The Managing Director of the Nigerian Ports Authority (NPA), Hadiza Bala-Usman, has explained that the agency in line with the directive of the federal government created an opportunity for goods to be exported to get to the port, saying non-oil export remains vital for Nigeria’s economic transformation.
She said the government created priority time for export goods to get to the port despite the gridlock on the port access roads so as to drive export, which has become very important as the country looks to diversify from oil.
However, she noted that most exporters have a habit of doing their documentation when they get to the port, stressing that doing so before moving goods to the port helps to preserve the cargo.
She made the disclosure while speaking at a webinar tagged, “Non-oil export: Disrupting Nigeria’s Growth Cycle, “organised by BudgIT recently.
While stressing the need for the Nigerian economy to be export-driven, Bala-Usman said 78 per cent of total export through the port in 2019 was crude oil export, adding that a decline in oil export would result to low port utilisation and decline revenue from the port for government.
“About 191 MT tonnes of cargo were exported through the port in 2019 and 78 per cent of it was crude oil export. We are prioritising non-oil export but the exporters have to know that you don’t get to the port before doing documentation.
“We must also know that multi-modal means of transportation is what will solve the problem of congestion. This is why the Ministry of Transportation is aggressively working on deploying railway at the port. Also we must utilise the inland waterways and move cargo by barges and we have signed an agreement to that effect.”
Bala-Usman, noted that the COVID-19 pandemic has once more exposed the vulnerability of the Nigerian economy to oil-related shocks.
“It underscores the need for Nigeria to look outward, diversifying its export base away from the volatile commodity if the country is to win its battles against poverty and inequality.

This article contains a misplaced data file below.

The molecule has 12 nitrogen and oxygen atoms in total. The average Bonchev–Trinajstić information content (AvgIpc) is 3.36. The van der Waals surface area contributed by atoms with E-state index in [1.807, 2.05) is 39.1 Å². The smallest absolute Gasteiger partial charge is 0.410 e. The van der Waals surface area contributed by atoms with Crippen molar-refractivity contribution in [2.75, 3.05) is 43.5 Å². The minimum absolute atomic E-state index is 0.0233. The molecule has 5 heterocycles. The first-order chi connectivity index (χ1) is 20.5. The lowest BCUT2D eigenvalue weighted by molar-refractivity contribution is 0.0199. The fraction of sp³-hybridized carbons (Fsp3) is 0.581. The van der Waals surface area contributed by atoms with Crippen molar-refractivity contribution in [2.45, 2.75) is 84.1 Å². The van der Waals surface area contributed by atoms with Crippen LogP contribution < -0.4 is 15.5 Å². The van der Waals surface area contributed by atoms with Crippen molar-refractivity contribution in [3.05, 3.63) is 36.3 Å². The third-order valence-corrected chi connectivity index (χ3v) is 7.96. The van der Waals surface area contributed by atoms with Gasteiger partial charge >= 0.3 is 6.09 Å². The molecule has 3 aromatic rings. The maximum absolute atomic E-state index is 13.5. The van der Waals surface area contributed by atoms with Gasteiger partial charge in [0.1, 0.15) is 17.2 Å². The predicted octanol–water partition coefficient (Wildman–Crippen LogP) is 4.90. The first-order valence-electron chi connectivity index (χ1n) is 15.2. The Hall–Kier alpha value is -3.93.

“A recent report has indicated that a unit increase in non-oil export stimulates the growth of the Nigerian economy by 0.03 percent. This outcome reveals the grossly underdeveloped state of the non-oil sector of the Nigerian economy.
“Also, data from the National Bureau of Statistics (NBS) shows the monetary value of the goods exported during the period. According to the NBS, Nigeria shipped $53.6 billion worth of goods around the globe in 2019, “she said.
Bala-Usman also expressed worry about the data, saying that with falling oil prices, it was not a good signal for the economy
“Nigeria is currently the largest African crude oil producer, and the resource accounts for 90 per cent of its exports and foreign exchange earnings and 60 per cent of government revenues.
“Nigeria’s crude shipment is tied to exportation and it contributes to the highest revenue of the ports, ”Bala-Usman said.
She added that with the reduction in oil shipment and price, occasioned by the COVID-19 pandemic, the revenue of the government from the port was likely to decline, stressing that it was time to increase the shipment of non-oil exports.
“This underscores the importance of diversification of the economy through non-oil exports so that we can reverse this trend. “There is a need to encourage local investors. We are a large country of consumers; we need to increase local production. We need to make domestic investment a priority,” she said.
Also speaking during the online seminar, the Executive Secretary/Chief Executive Officer, Nigeria Investment Promotion Council (NIPC), Yewande Sadiku, said the pandemic may see foreign direct investment (FDI) into African countries fall by between 30 to 40 per cent between now and 2021.
She agreed with Bala-Usman on the need to strengthen the local production base and increase non-oil export while also attracting more FDI.
Also speaking, the Publisher of Nairametrics, Mr. Ugo Obi Chukwu reiterated the need for the country to do away with reliance on crude oil.
He noted that the naira exchange rate could depreciate if the country does not diversify its external revenue base.